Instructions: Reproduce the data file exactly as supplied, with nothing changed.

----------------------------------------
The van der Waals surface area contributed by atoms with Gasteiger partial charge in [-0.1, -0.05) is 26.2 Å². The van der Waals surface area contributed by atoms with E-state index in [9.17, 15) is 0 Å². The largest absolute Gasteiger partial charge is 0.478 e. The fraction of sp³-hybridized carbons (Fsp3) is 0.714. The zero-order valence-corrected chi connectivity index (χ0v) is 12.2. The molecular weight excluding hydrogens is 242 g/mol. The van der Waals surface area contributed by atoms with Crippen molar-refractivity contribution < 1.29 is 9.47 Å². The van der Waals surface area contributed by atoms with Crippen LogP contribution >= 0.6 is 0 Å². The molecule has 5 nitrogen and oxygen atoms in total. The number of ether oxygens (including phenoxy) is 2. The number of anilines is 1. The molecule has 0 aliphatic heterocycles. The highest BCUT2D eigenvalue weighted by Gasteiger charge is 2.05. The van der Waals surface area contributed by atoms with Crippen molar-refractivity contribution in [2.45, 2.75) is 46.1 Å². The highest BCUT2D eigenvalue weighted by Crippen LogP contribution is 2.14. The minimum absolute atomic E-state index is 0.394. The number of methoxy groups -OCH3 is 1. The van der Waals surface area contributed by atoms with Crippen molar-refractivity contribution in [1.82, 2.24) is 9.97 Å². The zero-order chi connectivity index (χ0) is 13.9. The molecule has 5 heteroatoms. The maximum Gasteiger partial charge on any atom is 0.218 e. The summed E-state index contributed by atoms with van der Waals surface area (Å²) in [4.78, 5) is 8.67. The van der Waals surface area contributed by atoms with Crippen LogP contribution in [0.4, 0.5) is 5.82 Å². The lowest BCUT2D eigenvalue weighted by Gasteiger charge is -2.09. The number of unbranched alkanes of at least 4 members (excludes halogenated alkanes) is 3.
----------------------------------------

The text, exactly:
The van der Waals surface area contributed by atoms with Gasteiger partial charge in [-0.1, -0.05) is 26.2 Å². The van der Waals surface area contributed by atoms with E-state index in [9.17, 15) is 0 Å². The largest absolute Gasteiger partial charge is 0.478 e. The fraction of sp³-hybridized carbons (Fsp3) is 0.714. The zero-order valence-corrected chi connectivity index (χ0v) is 12.2. The molecular weight excluding hydrogens is 242 g/mol. The van der Waals surface area contributed by atoms with Crippen molar-refractivity contribution < 1.29 is 9.47 Å². The van der Waals surface area contributed by atoms with Crippen LogP contribution >= 0.6 is 0 Å². The molecule has 5 nitrogen and oxygen atoms in total. The number of ether oxygens (including phenoxy) is 2. The number of anilines is 1. The molecule has 0 aliphatic heterocycles. The highest BCUT2D eigenvalue weighted by Gasteiger charge is 2.05. The van der Waals surface area contributed by atoms with Crippen molar-refractivity contribution in [2.45, 2.75) is 46.1 Å². The highest BCUT2D eigenvalue weighted by Crippen LogP contribution is 2.14. The minimum absolute atomic E-state index is 0.394. The number of methoxy groups -OCH3 is 1. The van der Waals surface area contributed by atoms with Crippen molar-refractivity contribution in [1.82, 2.24) is 9.97 Å². The zero-order chi connectivity index (χ0) is 13.9. The molecule has 5 heteroatoms. The maximum Gasteiger partial charge on any atom is 0.218 e. The summed E-state index contributed by atoms with van der Waals surface area (Å²) in [4.78, 5) is 8.67. The van der Waals surface area contributed by atoms with Crippen LogP contribution in [0.4, 0.5) is 5.82 Å². The lowest BCUT2D eigenvalue weighted by Gasteiger charge is -2.09. The number of unbranched alkanes of at least 4 members (excludes halogenated alkanes) is 3.